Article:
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Free Will Versus Determinism: Argumentative Essay

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Free or Determined

“We learn the influence of our will from experience alone.

And experience only teaches us, how one event constantly follows another; without instructing us in the secret connexion, which binds them together, and renders them inseparable.” (David Hume, 1737)

When we broach the subject of whether we are free or determined, we must understand that there are some theories that accept freedom or determinism (regarding them as mutually exclusive), and some that attempt to integrate the two (regarding them as compatible). To be a Determinist one will agree that all things that happen are due to the past and the laws of nature concluding in one and only one outcome. Whereas one who supports Free Will proclaims that it is sometimes up to individuals to determine outcomes by way of choosing them themselves. It is the aim of this paper to show we are free and undetermined based on the Agency Theory. If we are to take the position that we are free and undetermined, even after close analysis we must account for an element of mystery. I will do my best to prove why we are free and undetermined allowing for and explaining this element of mystery.

Let us take a closer look at Determinism and Free Will. Determinism is the theory that everything that happens at any time is entailed by what happened at prior times, in accordance with the laws of nature. Simply stated, it is that the past added to the laws of nature yields one possible future. In contrast, Free Will (or freedom) states that it is sometimes up to the individual what they do in each moment as long as there are no obstacles or impediments as well as no constraints or extraordinary forces acting upon them.

We must then reasonably look at Determinism and Free Will in regard to behavior and morality. Determinism can address and explain behavior (responsibility for behavior is more difficult) because the past and laws of nature can and will be the only cause of all actions. Richard Taylor, in his book Metaphysics, grants that “[T] here is no moral blame nor merit in any man who cannot help what he does” (Taylor, 40). Thus, the “responsibility” then lies in the first cause of all things. For example, Joe is verbally abusive to his wife. When Joe was growing up his father was verbally abusive to him, and his father’s father to him, etc., etc. Even if one argued that their behavior came from within themselves, therefore they caused this to happen; we must take it even further according to Determinism and look at what caused them to feel that way inside. The chain of causation would eventually lead back to the first cause of all things in the universe. Therefore, Joe could never have been any other way, which raises many questions of morality and responsibility. How could Joe be morally responsible for anything?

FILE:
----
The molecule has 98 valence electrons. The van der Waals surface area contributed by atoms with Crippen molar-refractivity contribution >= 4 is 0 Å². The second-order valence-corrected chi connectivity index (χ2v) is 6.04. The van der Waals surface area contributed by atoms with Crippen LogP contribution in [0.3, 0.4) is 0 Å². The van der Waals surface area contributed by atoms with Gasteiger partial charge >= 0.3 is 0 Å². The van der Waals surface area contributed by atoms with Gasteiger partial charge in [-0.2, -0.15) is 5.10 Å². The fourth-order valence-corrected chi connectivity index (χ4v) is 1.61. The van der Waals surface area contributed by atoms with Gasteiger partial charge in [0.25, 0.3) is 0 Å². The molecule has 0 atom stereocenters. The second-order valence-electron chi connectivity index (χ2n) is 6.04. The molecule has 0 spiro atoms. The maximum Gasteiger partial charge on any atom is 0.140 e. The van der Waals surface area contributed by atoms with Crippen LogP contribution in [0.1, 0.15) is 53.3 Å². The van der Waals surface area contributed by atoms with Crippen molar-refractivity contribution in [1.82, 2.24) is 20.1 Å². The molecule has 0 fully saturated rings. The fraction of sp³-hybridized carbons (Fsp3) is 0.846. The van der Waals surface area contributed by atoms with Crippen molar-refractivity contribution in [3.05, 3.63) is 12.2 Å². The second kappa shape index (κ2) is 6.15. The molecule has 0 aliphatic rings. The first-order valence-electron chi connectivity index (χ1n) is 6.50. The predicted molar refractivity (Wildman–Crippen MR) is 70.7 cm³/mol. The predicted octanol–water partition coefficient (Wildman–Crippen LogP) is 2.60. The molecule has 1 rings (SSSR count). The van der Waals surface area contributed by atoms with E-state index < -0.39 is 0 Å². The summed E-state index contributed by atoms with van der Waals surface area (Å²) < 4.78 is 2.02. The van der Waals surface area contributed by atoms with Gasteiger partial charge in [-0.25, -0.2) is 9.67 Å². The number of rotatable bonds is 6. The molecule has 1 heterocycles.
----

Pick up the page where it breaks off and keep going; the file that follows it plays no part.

Determinism and morality must have a bit more clarification. When we say morality, we must look at in a metaphysical light, not an ethical light. Showing consistency of ethics and Determinism will only show that we are comparing theory to theory as Taylor points out. However, if we apply a metaphysical approach by comparing Determinism to some specific data that most people would agree they believe to be true, then we can begin to argue whether Determinism has validity or not. Free Will can almost effortlessly explain behavior and morality simply because, under its premise, the choice is up to the individual to begin with, thus the responsibility of behavior and morality lies within the person himself. Keeping these points in mind, let us now apply the data of deliberation and responsibility to both Determinism and Free Will.

According to Taylor, we could apply these two pieces of data, and most would agree, that (1) I sometimes deliberate and (2) sometimes it is up to me what I do (Taylor, 42). This is where Determinism starts to break down. How can one deliberate if the future is already determined? One must believe the future is up to them in order to deliberate. It also must be up to them. They must have and believe they have true options. We have already established that Determinists would say that nothing about the future is up to them. The person that believes in Free Will would be able to apply both articles of data to their argument’s validity. Our example about Joe then becomes more understandable, when considering his behavioral and moral responsibility as an adult. His decision to abuse his wife was from a position of Free Will. Joe now has the ability (provided no constraints, etc.) to deliberate, and he should be able to recognize that it is sometimes up to him what he does.

However, we must look at his past: was it up to Joe to be abused when he was a child? Was it up to his father to be abused as a child either? Did they deliberate about how they were going to process these traumas as adults? Or did they not have a choice being that there were impediments and forces acting upon them from the past? If we agree that they had no choice, (it was already determined) it is then true that they did not have free will at that time. If we accept that they did not at the time and that later on in the future they did, then we are now Compatibilists, accepting both Determinism and Free Will to be attuned with each other. Let us take it a step further and even say that we are now Soft Determinists. The Soft Determinist would argue that “all human behavior is caused and determined” (Taylor, 48), voluntary behavior occurs as long as there are no unusual constraints, and that behavior is based on states, events, and conditions within a person.